It was some years ago, when I was still young and impressionable, that I first laid my hands on the book 'Mayūra' by Sri.Devudu Narasimha Shastri. I remember that I had liked the book a lot, though some of the intricacies in plot and emotion were beyond my comprehension. For a long time I had wanted to re-read the book, and recently my wish came true*.
The original story of 'Mayūra' is a fairly familiar one to many of us, from our History classes. An orphan boy raised as a brahmin, Mayura Sharma lives in Kanchi, belonging to the Pallava kingdom. He has an altercation with one of the princes of the kingdom and is forced to leave Kanchi. The rest of the story is about how he overthrows the regime of the Pallavas and establishes the Kadamba kingdom. History tells us this much, and it takes a master craftsman like Devudu to make a beautiful sculpture out of this fine granite. He has added his own details - ministers loyal to the old king, wars fought with the brain and not with brawn, an enemy everyone would wish to have and a love interest. The result is a book that guarantees hours of absorbing reading.
'Mayura' is not as heavy as Devudu's other books**. The language is definitely a lot lighter (more Kannada and less Sanskrit :)). One can see expressions like "ತಲೆ ಕುಟ್ಟ" and "ಬೊಡ್ಡೀ ಮಕ್ಕಳು". Rural Kannada is used very effectively. There is more action and less description and hence this book is much more egalitarian than his other three novels.
In his descriptions, Devudu has followed the path of our classical writers. One cannot forget the way he describes the cow Nandini in his mahabrAhmaNa. It is easy to see the touch of Kalidasa there (बिभ्रती श्वेतरोमाङ्कं सन्ध्येव शशिनं नवम्). It is so even in this book. When Mayura asks how his mother looked, Narasimhadatta replies "ನೇರಳೆ ಹಣ್ಣಿಗಷ್ಟು ಕಪ್ಪನ್ನು ಕೊಡುವ ಕೂದಲು, ದಂತವನ್ನು ಚಿನ್ನದಿಂದ ತೊಳೆದಂತೆ ಮೈಬಣ್ಣ..". As in his other books, the descriptions of nature are lyrical. His writing is poetry in prose. The beauty of this book is that it is definitely a work of great erudition, but also maintains simplicity.
Devudu had an uncanny eye for the beauty of words. He has used a couple of Kalidasa's nuggets to great advantage in Mayura. The first instance is when the Pallava princess Premavati suspects that the merchant Gupta is Mayura himself, and receives a present from him. The present is a peacock (mayUra) that, when given the key, turns around and bows. Later, a priest brings her a message from Gupta, apparently about a dream that he had. Immediately the princess retorts "मायूरी मदयति मार्जना मनांसि", and then, feeling shy, runs away. Now this line occurs in the first act of the Malavikagnimitram. Mother Kaushiki says this line when getting ready for the competition between the dance teachers. In both cases, the very air is full of the moisture of longing and the fragrance of romance. There is the sound of the beating of māyūrī drums keeping time with melodious music, jingling anklets and hearts full of yearning. In that one line of harmless-sounding reply, the princess indicates that she suspects Gupta to be Mayura, and that she is in love with him. An outsider would have just thought that she referred to the gift of the peacock.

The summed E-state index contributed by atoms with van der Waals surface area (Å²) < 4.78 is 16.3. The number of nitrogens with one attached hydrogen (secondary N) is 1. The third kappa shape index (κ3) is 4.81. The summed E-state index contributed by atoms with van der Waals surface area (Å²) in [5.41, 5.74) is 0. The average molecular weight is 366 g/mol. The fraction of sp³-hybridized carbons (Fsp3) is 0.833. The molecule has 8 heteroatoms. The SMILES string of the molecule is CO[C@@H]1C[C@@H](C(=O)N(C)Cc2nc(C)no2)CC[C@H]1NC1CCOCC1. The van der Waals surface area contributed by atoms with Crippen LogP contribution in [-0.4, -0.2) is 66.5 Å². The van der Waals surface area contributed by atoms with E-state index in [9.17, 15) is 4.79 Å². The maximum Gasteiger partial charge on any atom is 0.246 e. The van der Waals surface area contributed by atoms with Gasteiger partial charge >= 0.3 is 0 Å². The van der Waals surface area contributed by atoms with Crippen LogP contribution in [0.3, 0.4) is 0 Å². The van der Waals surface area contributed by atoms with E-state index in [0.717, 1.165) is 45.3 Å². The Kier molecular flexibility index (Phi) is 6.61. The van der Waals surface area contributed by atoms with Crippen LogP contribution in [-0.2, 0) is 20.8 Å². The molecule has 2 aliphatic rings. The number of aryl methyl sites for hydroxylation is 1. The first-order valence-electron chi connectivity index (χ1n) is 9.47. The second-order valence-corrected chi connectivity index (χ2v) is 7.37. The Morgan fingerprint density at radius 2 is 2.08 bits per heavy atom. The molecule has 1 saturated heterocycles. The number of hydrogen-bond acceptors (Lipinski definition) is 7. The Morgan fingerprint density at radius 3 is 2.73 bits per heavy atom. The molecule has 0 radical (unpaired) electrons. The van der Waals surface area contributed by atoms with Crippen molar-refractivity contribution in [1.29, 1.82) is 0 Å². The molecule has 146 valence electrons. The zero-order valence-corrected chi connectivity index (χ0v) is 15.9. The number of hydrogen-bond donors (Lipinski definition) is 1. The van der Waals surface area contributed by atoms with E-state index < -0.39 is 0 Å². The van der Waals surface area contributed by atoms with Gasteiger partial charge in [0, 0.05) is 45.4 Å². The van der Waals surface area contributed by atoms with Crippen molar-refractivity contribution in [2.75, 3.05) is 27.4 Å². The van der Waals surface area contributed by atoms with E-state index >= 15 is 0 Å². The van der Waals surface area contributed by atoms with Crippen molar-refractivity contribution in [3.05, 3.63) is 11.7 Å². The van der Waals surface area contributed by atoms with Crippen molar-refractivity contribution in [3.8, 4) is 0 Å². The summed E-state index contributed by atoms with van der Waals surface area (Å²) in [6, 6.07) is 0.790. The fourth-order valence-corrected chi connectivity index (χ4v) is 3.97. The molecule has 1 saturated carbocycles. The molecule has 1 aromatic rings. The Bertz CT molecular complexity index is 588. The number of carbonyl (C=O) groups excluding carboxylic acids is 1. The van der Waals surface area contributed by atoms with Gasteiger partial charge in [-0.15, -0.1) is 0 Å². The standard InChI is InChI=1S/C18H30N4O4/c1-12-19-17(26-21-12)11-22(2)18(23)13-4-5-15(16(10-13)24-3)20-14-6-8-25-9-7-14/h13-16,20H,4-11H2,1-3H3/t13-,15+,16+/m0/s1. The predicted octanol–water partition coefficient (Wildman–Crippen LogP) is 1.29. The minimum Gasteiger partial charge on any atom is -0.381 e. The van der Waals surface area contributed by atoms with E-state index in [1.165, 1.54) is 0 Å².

The other heartwarming instance happens after the princess is married to Mayuravarma, who is a king by then. She is singing a line from the Meghadūta "इष्टे वस्तुन्युपचितरसाः प्रेमराशीभवन्ति". (My fervent opinion is that each verse from the Meghadūta is a nugget of sheer joy. Well, almost all of them. The beauty of these words, these sounds joined together in the beautiful Mandākrāntā meter is so great that so many times, I cease to think about the meaning and play the sounds in my head over and over again). Again, one can see the queen playing the veena with the king watching her with satisfaction on one side, and on another side there is the yakshi playing the veena, thinking of her husband.
Today is the age of pacifists. While warmongering is not good, it is basic human (even animal) nature to defend one's territory, and not to do so is to go against nature. Mayura probably had another interest in having a cordial relationship with the Pallavas, and so he resorted to bloodless war, even when he had a full-fledged army fighting for him. The warring sequences are simplistic but fantastic, and capture the imagination well. The simplicity and far-fetched-ness of the sieges are just afterthoughts. Such is the writing prowess of Devudu that when one is reading the book, one is sure that that was exactly how Mayura became the king. The plot is woven delicately and intricately, and makes it hard to put the book down once you pick it up.
Incidentally, this book was made into a movie starring Raj Kumar and Manjula. As it is with almost all movies based on books, the movie fails in a lot of things. It does inspire the viewer with patriotism but brings in unnecessary Kannada-Tamil controversy. But it is certainly a movie that can be watched once.
In my opinion, a good book can be differentiated from a not-so-good one by its ability to elevate and calm the mind. All of Devudu's books are just that - good. They leave the reader calm, peaceful and happy. Dear Reader, if you read Kannada but have not read Devudu so far, do find Mayura and read it. And do tell me about it!
*This post was written some time back.
** A note on Devudu: Devudu Narasimha Shastry is a well-known Kannada author. He has written other books like Mahakshatriya, Mahabrahmana and Mahadarshana. Mahakshatriya is the story of King Nahusha and Mahabrahmana is the story of how Kaushika became Vishwamitra. Mahadarshana is the story of Yajnavalkya. This last one can probably be called his magnum opus, because of its depth and the magnanimity of the subject itself. Recently, I also came to know that he translated each verse of the 'Yoga vAsishTha'